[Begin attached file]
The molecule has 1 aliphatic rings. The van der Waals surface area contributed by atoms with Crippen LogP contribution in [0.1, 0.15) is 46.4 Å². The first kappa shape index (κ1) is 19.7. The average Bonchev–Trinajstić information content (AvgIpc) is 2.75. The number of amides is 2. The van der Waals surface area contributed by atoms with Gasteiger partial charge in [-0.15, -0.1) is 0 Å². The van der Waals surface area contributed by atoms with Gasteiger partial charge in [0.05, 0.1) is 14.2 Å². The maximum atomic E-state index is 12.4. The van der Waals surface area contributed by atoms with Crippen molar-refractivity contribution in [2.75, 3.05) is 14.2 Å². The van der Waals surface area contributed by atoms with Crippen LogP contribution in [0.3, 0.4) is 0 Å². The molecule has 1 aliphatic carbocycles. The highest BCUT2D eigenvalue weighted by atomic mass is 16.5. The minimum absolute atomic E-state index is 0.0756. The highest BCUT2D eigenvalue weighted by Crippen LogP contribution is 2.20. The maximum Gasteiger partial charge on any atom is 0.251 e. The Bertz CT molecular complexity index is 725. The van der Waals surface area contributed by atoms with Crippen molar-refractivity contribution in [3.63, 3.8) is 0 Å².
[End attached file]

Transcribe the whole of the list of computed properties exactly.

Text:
The molecule has 1 aliphatic rings. The van der Waals surface area contributed by atoms with Crippen LogP contribution in [0.1, 0.15) is 46.4 Å². The first kappa shape index (κ1) is 19.7. The average Bonchev–Trinajstić information content (AvgIpc) is 2.75. The number of amides is 2. The van der Waals surface area contributed by atoms with Gasteiger partial charge in [-0.15, -0.1) is 0 Å². The van der Waals surface area contributed by atoms with Gasteiger partial charge in [0.05, 0.1) is 14.2 Å². The maximum atomic E-state index is 12.4. The van der Waals surface area contributed by atoms with Crippen molar-refractivity contribution in [2.75, 3.05) is 14.2 Å². The van der Waals surface area contributed by atoms with Crippen LogP contribution in [0.3, 0.4) is 0 Å². The molecule has 1 aliphatic carbocycles. The highest BCUT2D eigenvalue weighted by atomic mass is 16.5. The minimum absolute atomic E-state index is 0.0756. The highest BCUT2D eigenvalue weighted by Crippen LogP contribution is 2.20. The maximum Gasteiger partial charge on any atom is 0.251 e. The Bertz CT molecular complexity index is 725. The van der Waals surface area contributed by atoms with Crippen molar-refractivity contribution in [3.63, 3.8) is 0 Å².